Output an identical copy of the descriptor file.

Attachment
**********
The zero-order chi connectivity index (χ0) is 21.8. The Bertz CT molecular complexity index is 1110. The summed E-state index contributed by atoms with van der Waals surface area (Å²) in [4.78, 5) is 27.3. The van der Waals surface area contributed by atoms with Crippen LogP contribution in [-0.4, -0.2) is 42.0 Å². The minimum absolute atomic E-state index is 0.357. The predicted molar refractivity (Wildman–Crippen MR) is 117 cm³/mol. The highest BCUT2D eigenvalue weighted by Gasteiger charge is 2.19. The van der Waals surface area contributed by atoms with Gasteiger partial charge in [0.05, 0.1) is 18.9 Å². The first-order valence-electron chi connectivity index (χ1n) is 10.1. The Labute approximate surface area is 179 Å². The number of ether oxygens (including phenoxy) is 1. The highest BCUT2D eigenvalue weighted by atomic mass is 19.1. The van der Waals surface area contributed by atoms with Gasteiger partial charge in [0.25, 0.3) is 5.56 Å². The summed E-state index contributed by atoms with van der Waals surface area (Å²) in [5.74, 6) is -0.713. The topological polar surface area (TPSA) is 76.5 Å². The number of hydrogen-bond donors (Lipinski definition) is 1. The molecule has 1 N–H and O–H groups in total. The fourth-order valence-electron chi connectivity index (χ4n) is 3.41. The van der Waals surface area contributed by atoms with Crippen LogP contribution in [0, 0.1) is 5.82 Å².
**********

The zero-order chi connectivity index (χ0) is 21.8. The Bertz CT molecular complexity index is 1110. The summed E-state index contributed by atoms with van der Waals surface area (Å²) in [4.78, 5) is 27.3. The van der Waals surface area contributed by atoms with Crippen LogP contribution in [-0.4, -0.2) is 42.0 Å². The minimum absolute atomic E-state index is 0.357. The predicted molar refractivity (Wildman–Crippen MR) is 117 cm³/mol. The highest BCUT2D eigenvalue weighted by Gasteiger charge is 2.19. The van der Waals surface area contributed by atoms with Gasteiger partial charge in [0.05, 0.1) is 18.9 Å². The first-order valence-electron chi connectivity index (χ1n) is 10.1. The Labute approximate surface area is 179 Å². The number of ether oxygens (including phenoxy) is 1. The highest BCUT2D eigenvalue weighted by atomic mass is 19.1. The van der Waals surface area contributed by atoms with Gasteiger partial charge in [0.25, 0.3) is 5.56 Å². The summed E-state index contributed by atoms with van der Waals surface area (Å²) in [5.74, 6) is -0.713. The topological polar surface area (TPSA) is 76.5 Å². The number of hydrogen-bond donors (Lipinski definition) is 1. The molecule has 1 N–H and O–H groups in total. The fourth-order valence-electron chi connectivity index (χ4n) is 3.41. The van der Waals surface area contributed by atoms with Crippen LogP contribution in [0, 0.1) is 5.82 Å².